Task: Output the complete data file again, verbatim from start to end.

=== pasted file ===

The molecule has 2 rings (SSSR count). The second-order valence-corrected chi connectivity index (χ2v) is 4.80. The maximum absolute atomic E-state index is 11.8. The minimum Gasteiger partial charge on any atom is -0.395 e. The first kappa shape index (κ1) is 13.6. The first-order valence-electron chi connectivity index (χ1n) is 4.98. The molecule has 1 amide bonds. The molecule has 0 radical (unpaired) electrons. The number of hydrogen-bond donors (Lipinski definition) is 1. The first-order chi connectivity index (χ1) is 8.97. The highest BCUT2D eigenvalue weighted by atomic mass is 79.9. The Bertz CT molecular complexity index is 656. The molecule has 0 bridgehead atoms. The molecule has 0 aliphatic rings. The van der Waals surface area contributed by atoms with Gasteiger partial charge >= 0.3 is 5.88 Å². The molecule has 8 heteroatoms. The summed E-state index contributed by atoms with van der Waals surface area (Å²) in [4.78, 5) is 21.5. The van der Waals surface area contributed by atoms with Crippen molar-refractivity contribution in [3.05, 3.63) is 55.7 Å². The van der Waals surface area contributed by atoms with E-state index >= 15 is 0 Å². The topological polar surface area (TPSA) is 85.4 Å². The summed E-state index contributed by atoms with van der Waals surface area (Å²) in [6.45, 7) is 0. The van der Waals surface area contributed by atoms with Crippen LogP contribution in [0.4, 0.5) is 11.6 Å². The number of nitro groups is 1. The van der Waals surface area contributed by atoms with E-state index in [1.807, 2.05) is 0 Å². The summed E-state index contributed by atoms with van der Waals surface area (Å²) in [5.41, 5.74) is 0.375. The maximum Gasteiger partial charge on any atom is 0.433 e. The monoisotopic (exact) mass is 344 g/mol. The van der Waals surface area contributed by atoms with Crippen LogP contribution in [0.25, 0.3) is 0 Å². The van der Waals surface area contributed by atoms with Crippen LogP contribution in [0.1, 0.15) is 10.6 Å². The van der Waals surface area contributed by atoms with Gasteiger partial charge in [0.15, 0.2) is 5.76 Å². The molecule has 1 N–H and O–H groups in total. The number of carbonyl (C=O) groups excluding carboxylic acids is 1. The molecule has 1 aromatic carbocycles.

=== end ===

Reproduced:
The molecule has 2 rings (SSSR count). The second-order valence-corrected chi connectivity index (χ2v) is 4.80. The maximum absolute atomic E-state index is 11.8. The minimum Gasteiger partial charge on any atom is -0.395 e. The first kappa shape index (κ1) is 13.6. The first-order valence-electron chi connectivity index (χ1n) is 4.98. The molecule has 1 amide bonds. The molecule has 0 radical (unpaired) electrons. The number of hydrogen-bond donors (Lipinski definition) is 1. The first-order chi connectivity index (χ1) is 8.97. The highest BCUT2D eigenvalue weighted by atomic mass is 79.9. The Bertz CT molecular complexity index is 656. The molecule has 0 bridgehead atoms. The molecule has 0 aliphatic rings. The van der Waals surface area contributed by atoms with Gasteiger partial charge >= 0.3 is 5.88 Å². The molecule has 8 heteroatoms. The summed E-state index contributed by atoms with van der Waals surface area (Å²) in [4.78, 5) is 21.5. The van der Waals surface area contributed by atoms with Crippen molar-refractivity contribution in [3.05, 3.63) is 55.7 Å². The van der Waals surface area contributed by atoms with E-state index >= 15 is 0 Å². The topological polar surface area (TPSA) is 85.4 Å². The summed E-state index contributed by atoms with van der Waals surface area (Å²) in [6.45, 7) is 0. The van der Waals surface area contributed by atoms with Crippen LogP contribution in [0.4, 0.5) is 11.6 Å². The number of nitro groups is 1. The van der Waals surface area contributed by atoms with E-state index in [1.807, 2.05) is 0 Å². The summed E-state index contributed by atoms with van der Waals surface area (Å²) in [5.41, 5.74) is 0.375. The maximum Gasteiger partial charge on any atom is 0.433 e. The monoisotopic (exact) mass is 344 g/mol. The van der Waals surface area contributed by atoms with Crippen LogP contribution in [0.25, 0.3) is 0 Å². The van der Waals surface area contributed by atoms with Crippen LogP contribution in [0.1, 0.15) is 10.6 Å². The van der Waals surface area contributed by atoms with Gasteiger partial charge in [0.15, 0.2) is 5.76 Å². The molecule has 1 N–H and O–H groups in total. The number of carbonyl (C=O) groups excluding carboxylic acids is 1. The molecule has 1 aromatic carbocycles.